able to enjoy new freedoms.
Of all the freedoms of the 20th century,
the most valued was the freedom of the open road.
Cars had been around since the end of the previous century,
but they were only for the rich.
And then along came this...
...the Austin Seven, one of the greatest cars ever made.
The Austin Seven was designed by Herbert Austin.
He'd been an armaments manufacturer in the war
and decided that after the war what was needed was a small family car
and nothing as small as this had ever been seen.
In 1922, when it came out, the Austin Seven sold for £165.
"Motoring for the million," it was called.
"So cheap to run, it makes walking foolish."
And the astonishing thing about it is
that though from the outside it looks so tiny,
actually, when you get inside,
it's really very comfortable.
Let's see how it goes.
The Austin Seven is a work of art in its own right - simple and beautiful.
Its admirers still club together to go on nostalgic trips into the past.
The first car I ever owned was an Austin Seven like this.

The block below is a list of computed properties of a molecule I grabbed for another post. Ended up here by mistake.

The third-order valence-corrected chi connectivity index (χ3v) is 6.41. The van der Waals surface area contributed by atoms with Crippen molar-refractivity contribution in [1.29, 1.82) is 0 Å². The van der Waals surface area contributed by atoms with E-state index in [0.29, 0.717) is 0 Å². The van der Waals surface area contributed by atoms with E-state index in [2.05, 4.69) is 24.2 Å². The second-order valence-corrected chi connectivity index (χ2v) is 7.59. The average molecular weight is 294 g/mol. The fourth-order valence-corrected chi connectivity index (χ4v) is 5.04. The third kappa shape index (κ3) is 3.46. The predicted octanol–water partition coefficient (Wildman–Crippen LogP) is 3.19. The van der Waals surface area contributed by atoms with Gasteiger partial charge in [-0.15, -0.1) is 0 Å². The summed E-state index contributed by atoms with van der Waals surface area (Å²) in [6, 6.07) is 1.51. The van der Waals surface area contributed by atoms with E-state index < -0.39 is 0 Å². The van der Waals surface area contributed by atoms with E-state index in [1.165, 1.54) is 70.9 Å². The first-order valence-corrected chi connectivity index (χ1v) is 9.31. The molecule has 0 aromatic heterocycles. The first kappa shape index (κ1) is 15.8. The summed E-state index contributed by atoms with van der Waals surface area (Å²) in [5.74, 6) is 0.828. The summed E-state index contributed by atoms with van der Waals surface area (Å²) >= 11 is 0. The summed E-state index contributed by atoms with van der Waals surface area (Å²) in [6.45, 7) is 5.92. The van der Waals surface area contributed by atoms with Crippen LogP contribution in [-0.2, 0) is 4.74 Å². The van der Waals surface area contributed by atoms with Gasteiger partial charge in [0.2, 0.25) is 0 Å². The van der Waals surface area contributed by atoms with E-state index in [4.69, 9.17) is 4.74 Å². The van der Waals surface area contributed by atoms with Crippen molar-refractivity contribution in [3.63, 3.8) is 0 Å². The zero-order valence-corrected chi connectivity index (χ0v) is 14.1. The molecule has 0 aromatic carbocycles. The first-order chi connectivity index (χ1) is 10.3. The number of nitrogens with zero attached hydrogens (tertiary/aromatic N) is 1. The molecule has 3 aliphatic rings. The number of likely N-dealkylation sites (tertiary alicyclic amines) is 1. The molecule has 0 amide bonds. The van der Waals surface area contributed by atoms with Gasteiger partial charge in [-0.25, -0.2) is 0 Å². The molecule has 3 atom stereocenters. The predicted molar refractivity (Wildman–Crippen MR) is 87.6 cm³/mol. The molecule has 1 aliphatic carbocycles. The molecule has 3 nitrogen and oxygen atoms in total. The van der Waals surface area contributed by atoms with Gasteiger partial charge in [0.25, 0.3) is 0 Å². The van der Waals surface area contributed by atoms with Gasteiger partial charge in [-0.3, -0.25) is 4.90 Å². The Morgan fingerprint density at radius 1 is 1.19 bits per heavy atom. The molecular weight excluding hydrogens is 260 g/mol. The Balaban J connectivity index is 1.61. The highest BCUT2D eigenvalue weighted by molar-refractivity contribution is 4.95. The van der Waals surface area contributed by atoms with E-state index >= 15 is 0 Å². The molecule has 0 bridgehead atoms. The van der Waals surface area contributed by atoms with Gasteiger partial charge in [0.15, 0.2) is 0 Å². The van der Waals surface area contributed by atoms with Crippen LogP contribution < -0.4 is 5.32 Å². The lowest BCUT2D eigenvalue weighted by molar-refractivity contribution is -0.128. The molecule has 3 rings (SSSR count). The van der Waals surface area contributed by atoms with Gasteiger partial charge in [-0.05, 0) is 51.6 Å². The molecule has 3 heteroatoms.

Mine didn't have a roof, so you were always out in the open.
You could hear the birds sing, you could smell the fields going past,
and when it rained, you got wet.
And when it snowed, you were well advised to give up.
If you got to a very steep hill, you had to go up in reverse,
because reverse gear was lower than first gear.
In the same year the Austin Seven was launched,
another miracle of technology appeared,
one that would open a window on the world about us.
'Hello, radio terminal. BBC here. Are you getting ready for our broadcast?'
A group of pioneering companies came together to form the BBC.
'This is the National Programme.
'The BBC Symphony Orchestra, conductor Adrian Boult,
'will play Beethoven's 5th Symphony.'
ORCHESTRA STRIKES UP
# LUDWIG VAN BEETHOVEN: Symphony No. 5 In C Minor
From the start, radio captured the public imagination.
Many more people subscribed for licences
than was expected. I don't know what it was.
Maybe it was the magic of voices coming over the airwaves,
perhaps it was regular news bulletins, weather forecasts,
maybe it was something as simple as everybody in the country